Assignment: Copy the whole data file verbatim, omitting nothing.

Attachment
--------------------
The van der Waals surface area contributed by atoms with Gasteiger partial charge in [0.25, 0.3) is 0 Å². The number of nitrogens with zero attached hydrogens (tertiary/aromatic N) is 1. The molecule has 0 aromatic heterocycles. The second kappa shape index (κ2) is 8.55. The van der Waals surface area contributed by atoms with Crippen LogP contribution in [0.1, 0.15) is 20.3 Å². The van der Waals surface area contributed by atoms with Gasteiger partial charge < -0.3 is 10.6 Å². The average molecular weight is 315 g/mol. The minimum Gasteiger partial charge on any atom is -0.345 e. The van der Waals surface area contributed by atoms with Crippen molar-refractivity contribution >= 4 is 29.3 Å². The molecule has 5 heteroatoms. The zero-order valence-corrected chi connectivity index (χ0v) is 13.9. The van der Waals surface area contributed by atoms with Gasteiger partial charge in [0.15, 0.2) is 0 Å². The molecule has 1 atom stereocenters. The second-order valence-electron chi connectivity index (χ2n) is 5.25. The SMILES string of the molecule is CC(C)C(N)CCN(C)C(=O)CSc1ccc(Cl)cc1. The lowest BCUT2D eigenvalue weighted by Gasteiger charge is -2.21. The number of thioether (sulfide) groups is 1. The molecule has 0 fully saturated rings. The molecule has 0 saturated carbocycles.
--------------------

The van der Waals surface area contributed by atoms with Gasteiger partial charge in [0.25, 0.3) is 0 Å². The number of nitrogens with zero attached hydrogens (tertiary/aromatic N) is 1. The molecule has 0 aromatic heterocycles. The second kappa shape index (κ2) is 8.55. The van der Waals surface area contributed by atoms with Crippen LogP contribution in [0.1, 0.15) is 20.3 Å². The van der Waals surface area contributed by atoms with Gasteiger partial charge < -0.3 is 10.6 Å². The average molecular weight is 315 g/mol. The minimum Gasteiger partial charge on any atom is -0.345 e. The van der Waals surface area contributed by atoms with Crippen molar-refractivity contribution >= 4 is 29.3 Å². The molecule has 5 heteroatoms. The zero-order valence-corrected chi connectivity index (χ0v) is 13.9. The van der Waals surface area contributed by atoms with Gasteiger partial charge in [0.15, 0.2) is 0 Å². The molecule has 1 atom stereocenters. The second-order valence-electron chi connectivity index (χ2n) is 5.25. The SMILES string of the molecule is CC(C)C(N)CCN(C)C(=O)CSc1ccc(Cl)cc1. The lowest BCUT2D eigenvalue weighted by Gasteiger charge is -2.21. The number of thioether (sulfide) groups is 1. The molecule has 0 fully saturated rings. The molecule has 0 saturated carbocycles.